Master of Science Päivi Sirniö
Faculty and research unit
University of Oulu Graduate School, Faculty of Medicine, Cancer and translational medicine research unit
Field of study
Date and time of the thesis defence
Place of the thesis defence
Lecture hall F101, Aapistie 7
Topic of the dissertation
Determinants of systemic inflammation in colorectal cancer
Professor Caj Haglund, University of Helsinki
Professor Markus Mäkinen, University of Oulu
Identification of serum markers associated with systemic inflammation in colorectal cancer patients
Inflammation is known to play a significant role in the development and progression of cancer. In colorectal cancer (CRC), local inflammation is associated with better survival. On the contrary, the activation of systemic inflammation is associated with worse prognosis.
This study aimed to identify blood biomarkers associated with systemic inflammation, as measured by the modified Glasgow Prognostic Score (mGPS), in colorectal cancer patients.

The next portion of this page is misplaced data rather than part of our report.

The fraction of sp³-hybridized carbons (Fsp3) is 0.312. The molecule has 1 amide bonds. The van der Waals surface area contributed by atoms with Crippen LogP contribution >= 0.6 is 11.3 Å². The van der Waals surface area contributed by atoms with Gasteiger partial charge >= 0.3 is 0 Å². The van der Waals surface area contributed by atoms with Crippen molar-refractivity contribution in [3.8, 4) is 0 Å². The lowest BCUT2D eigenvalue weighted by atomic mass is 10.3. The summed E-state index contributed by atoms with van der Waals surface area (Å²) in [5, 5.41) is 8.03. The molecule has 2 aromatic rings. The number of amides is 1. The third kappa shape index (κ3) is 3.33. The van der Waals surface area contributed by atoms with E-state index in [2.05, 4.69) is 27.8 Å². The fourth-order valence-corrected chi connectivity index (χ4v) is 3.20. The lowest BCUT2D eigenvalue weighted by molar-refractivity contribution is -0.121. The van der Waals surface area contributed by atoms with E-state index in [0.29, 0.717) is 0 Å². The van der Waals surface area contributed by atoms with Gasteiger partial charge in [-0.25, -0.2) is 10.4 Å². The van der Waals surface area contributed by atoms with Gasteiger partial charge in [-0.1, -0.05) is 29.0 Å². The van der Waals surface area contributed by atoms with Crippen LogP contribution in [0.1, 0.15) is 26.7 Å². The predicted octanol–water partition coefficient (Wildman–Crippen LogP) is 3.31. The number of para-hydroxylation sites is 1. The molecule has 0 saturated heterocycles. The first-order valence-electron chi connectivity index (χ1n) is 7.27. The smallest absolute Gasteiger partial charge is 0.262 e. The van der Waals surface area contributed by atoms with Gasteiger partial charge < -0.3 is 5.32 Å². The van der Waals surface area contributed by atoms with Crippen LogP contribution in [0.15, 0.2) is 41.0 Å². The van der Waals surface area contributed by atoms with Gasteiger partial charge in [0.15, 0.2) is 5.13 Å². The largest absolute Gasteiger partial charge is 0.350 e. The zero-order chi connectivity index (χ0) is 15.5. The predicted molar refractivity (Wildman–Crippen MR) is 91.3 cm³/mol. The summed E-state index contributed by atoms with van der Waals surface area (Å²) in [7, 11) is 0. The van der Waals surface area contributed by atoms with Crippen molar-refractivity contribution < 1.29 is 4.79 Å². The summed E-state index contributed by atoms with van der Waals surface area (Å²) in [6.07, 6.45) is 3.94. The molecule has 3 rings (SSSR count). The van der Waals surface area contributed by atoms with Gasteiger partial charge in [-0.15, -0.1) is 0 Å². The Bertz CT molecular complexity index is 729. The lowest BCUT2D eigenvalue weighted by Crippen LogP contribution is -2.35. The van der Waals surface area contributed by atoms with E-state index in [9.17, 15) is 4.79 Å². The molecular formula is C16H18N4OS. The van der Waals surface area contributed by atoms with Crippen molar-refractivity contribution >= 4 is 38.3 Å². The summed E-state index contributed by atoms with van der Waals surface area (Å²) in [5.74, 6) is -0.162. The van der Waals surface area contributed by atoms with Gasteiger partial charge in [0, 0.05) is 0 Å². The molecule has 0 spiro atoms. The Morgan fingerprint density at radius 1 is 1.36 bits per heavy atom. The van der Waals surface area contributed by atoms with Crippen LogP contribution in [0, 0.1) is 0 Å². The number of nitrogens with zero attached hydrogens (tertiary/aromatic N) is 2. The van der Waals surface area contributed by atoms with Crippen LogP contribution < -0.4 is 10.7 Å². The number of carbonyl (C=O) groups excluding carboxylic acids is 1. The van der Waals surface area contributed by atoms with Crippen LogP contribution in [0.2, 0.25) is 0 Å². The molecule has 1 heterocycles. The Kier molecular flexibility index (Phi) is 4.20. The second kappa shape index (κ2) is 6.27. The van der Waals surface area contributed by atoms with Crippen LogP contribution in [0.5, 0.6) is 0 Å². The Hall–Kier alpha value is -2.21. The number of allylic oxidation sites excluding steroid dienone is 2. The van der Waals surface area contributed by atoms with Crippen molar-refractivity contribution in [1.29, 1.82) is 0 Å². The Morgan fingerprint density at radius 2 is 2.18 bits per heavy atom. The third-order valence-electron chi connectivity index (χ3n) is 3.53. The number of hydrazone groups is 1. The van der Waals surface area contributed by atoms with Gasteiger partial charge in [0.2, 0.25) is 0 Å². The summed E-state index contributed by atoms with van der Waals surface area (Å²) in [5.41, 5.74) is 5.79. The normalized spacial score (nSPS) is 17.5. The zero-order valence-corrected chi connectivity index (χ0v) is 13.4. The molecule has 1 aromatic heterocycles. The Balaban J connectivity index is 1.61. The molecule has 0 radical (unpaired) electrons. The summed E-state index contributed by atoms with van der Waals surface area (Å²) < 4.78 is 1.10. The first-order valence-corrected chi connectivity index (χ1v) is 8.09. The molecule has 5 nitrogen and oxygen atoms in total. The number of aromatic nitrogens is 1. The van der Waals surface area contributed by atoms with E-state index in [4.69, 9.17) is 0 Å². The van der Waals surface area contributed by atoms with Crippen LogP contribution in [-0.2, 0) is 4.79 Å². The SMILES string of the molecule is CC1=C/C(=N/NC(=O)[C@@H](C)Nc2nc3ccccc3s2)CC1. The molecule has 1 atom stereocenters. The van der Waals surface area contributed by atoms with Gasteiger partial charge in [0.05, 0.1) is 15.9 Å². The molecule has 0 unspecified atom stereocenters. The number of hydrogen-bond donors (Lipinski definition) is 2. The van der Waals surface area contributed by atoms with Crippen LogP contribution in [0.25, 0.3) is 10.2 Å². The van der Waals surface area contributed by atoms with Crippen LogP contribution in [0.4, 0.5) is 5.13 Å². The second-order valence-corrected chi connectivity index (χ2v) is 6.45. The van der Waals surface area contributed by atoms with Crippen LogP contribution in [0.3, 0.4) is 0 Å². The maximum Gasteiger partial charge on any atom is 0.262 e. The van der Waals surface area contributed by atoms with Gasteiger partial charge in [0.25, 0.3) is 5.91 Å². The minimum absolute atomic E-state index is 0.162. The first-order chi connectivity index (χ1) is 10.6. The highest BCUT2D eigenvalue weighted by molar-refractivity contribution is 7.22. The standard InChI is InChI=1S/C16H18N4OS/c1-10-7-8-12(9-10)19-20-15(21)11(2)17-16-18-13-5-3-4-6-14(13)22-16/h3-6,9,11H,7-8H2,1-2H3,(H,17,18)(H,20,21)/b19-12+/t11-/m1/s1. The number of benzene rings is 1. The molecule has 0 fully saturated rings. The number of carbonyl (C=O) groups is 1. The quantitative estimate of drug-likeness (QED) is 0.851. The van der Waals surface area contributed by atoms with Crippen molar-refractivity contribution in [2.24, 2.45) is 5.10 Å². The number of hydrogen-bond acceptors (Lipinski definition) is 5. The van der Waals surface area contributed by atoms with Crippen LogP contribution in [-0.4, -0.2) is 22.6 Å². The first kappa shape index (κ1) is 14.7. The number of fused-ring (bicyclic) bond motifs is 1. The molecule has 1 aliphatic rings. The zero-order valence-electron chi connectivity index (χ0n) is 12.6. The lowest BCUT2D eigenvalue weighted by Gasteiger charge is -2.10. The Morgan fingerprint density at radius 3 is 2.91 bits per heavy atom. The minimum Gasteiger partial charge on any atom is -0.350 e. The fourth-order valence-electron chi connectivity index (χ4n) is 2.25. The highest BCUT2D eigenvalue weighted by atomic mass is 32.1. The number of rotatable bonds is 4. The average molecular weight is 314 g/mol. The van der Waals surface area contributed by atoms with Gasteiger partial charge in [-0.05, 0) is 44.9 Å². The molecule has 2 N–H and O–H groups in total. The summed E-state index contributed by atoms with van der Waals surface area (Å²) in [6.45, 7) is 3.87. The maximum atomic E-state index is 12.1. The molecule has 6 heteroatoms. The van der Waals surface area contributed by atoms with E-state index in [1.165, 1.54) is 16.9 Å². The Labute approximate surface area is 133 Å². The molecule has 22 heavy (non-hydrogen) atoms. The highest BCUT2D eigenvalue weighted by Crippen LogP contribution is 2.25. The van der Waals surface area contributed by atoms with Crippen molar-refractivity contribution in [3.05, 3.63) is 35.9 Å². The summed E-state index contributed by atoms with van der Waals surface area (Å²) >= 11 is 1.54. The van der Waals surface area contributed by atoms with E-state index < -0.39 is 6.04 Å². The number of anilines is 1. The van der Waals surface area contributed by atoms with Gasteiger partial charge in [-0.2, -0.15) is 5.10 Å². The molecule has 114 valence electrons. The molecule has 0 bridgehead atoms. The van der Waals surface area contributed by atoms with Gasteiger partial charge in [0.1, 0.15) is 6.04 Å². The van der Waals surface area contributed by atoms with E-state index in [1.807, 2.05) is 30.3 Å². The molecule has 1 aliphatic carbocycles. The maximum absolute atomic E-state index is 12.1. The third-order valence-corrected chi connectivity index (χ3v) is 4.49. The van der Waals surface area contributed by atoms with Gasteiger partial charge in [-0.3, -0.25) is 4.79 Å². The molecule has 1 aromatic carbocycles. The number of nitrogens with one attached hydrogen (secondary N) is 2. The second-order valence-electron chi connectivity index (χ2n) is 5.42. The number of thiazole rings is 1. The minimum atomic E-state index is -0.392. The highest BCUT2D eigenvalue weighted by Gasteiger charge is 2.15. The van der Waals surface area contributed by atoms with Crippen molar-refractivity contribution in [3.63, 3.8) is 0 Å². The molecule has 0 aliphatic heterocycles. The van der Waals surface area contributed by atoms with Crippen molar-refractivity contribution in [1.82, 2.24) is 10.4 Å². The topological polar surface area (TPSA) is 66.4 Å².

Blood keratin 18 levels were increased in CRC patients with systemic inflammation compared to those without systemic inflammation. As keratin 18 is a protein released from epithelial cell during cell death, cell injury and systemic inflammation seem to be linked in CRC. However, more research is needed to determine in which tissues cell death occurs.
Elevated matrix metalloproteinase 8 levels were also associated with systemic inflammation. Matrix metalloproteinases are enzymes that degrade the extracellular matrix and contribute to inflammatory processes and cancer progression.
Moreover, the results showed that blood metabolite levels are altered in CRC patients with systemic inflammation. The levels of apolipoprotein A1, a major protein component of HDL particle, were decreased. Of the studied amino acids, lowered levels of glutamine and histidine and increased levels of phenylalanine were found in patients with systemic inflammation. Decreased glutamine levels may reflect enhanced glutamine consumption and muscle wasting during systemic inflammation. Several of the identified markers also associated with patient survival.
These findings provide new insight into the underlying factors and possible effects of systemic inflammation in CRC.
Last updated: 1.11.2019